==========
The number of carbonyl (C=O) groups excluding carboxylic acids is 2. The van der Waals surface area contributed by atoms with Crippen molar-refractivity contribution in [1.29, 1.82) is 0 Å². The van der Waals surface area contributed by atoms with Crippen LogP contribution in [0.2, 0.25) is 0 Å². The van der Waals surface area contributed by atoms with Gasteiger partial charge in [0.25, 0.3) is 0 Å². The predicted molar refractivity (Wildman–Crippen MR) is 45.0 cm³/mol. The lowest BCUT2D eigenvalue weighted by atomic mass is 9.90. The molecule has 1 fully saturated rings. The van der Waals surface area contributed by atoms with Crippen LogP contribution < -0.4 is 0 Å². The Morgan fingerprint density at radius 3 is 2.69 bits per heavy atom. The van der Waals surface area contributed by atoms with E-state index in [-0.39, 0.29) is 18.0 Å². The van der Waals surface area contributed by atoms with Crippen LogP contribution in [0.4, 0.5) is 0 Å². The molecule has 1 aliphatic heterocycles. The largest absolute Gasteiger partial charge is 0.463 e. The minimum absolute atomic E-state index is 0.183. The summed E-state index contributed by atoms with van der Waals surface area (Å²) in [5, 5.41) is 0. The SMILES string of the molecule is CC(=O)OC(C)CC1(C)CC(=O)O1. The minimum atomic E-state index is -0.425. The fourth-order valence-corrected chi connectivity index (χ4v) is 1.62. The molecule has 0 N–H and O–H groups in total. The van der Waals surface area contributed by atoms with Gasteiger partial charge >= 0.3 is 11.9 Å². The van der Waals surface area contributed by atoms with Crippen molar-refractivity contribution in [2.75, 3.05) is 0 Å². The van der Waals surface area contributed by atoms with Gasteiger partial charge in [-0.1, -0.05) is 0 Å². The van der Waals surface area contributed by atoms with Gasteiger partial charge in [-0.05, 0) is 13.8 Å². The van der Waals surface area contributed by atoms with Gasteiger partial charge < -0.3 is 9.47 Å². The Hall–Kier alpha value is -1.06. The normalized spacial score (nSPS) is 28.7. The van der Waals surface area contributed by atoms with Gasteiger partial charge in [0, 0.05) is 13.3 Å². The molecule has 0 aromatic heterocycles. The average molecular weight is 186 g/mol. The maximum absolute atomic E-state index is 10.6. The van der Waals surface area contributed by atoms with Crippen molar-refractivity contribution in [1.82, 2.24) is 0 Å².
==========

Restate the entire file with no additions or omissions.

The number of carbonyl (C=O) groups excluding carboxylic acids is 2. The van der Waals surface area contributed by atoms with Crippen molar-refractivity contribution in [1.29, 1.82) is 0 Å². The van der Waals surface area contributed by atoms with Crippen LogP contribution in [0.2, 0.25) is 0 Å². The van der Waals surface area contributed by atoms with Gasteiger partial charge in [0.25, 0.3) is 0 Å². The predicted molar refractivity (Wildman–Crippen MR) is 45.0 cm³/mol. The lowest BCUT2D eigenvalue weighted by atomic mass is 9.90. The molecule has 1 fully saturated rings. The van der Waals surface area contributed by atoms with Crippen LogP contribution < -0.4 is 0 Å². The Morgan fingerprint density at radius 3 is 2.69 bits per heavy atom. The van der Waals surface area contributed by atoms with E-state index in [-0.39, 0.29) is 18.0 Å². The van der Waals surface area contributed by atoms with Crippen LogP contribution in [0.4, 0.5) is 0 Å². The molecule has 1 aliphatic heterocycles. The largest absolute Gasteiger partial charge is 0.463 e. The minimum absolute atomic E-state index is 0.183. The summed E-state index contributed by atoms with van der Waals surface area (Å²) in [5, 5.41) is 0. The SMILES string of the molecule is CC(=O)OC(C)CC1(C)CC(=O)O1. The minimum atomic E-state index is -0.425. The fourth-order valence-corrected chi connectivity index (χ4v) is 1.62. The molecule has 0 N–H and O–H groups in total. The van der Waals surface area contributed by atoms with Gasteiger partial charge >= 0.3 is 11.9 Å². The van der Waals surface area contributed by atoms with Crippen molar-refractivity contribution in [2.75, 3.05) is 0 Å². The van der Waals surface area contributed by atoms with Gasteiger partial charge in [-0.1, -0.05) is 0 Å². The van der Waals surface area contributed by atoms with Gasteiger partial charge in [-0.05, 0) is 13.8 Å². The van der Waals surface area contributed by atoms with Gasteiger partial charge < -0.3 is 9.47 Å². The Hall–Kier alpha value is -1.06. The normalized spacial score (nSPS) is 28.7. The van der Waals surface area contributed by atoms with Gasteiger partial charge in [0, 0.05) is 13.3 Å². The molecule has 0 aromatic heterocycles. The average molecular weight is 186 g/mol. The maximum absolute atomic E-state index is 10.6. The van der Waals surface area contributed by atoms with Crippen molar-refractivity contribution in [1.82, 2.24) is 0 Å².